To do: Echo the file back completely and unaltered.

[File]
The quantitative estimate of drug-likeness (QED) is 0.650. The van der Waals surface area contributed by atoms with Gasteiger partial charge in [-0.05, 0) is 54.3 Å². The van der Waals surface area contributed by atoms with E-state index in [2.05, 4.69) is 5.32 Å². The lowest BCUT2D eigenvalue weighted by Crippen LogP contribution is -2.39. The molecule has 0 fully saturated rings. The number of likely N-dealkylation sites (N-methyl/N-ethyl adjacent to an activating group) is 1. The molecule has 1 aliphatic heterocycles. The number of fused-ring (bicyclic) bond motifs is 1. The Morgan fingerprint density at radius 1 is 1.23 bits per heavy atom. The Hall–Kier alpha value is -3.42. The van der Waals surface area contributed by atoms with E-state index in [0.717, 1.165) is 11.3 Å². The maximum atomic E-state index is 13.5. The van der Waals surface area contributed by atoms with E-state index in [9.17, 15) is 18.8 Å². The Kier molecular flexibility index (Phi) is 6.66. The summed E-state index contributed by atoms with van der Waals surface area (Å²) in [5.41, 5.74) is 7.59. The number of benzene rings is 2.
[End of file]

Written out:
The quantitative estimate of drug-likeness (QED) is 0.650. The van der Waals surface area contributed by atoms with Gasteiger partial charge in [-0.05, 0) is 54.3 Å². The van der Waals surface area contributed by atoms with E-state index in [2.05, 4.69) is 5.32 Å². The lowest BCUT2D eigenvalue weighted by Crippen LogP contribution is -2.39. The molecule has 0 fully saturated rings. The number of likely N-dealkylation sites (N-methyl/N-ethyl adjacent to an activating group) is 1. The molecule has 1 aliphatic heterocycles. The number of fused-ring (bicyclic) bond motifs is 1. The Morgan fingerprint density at radius 1 is 1.23 bits per heavy atom. The Hall–Kier alpha value is -3.42. The van der Waals surface area contributed by atoms with E-state index in [0.717, 1.165) is 11.3 Å². The maximum atomic E-state index is 13.5. The van der Waals surface area contributed by atoms with E-state index in [9.17, 15) is 18.8 Å². The Kier molecular flexibility index (Phi) is 6.66. The summed E-state index contributed by atoms with van der Waals surface area (Å²) in [5.41, 5.74) is 7.59. The number of benzene rings is 2.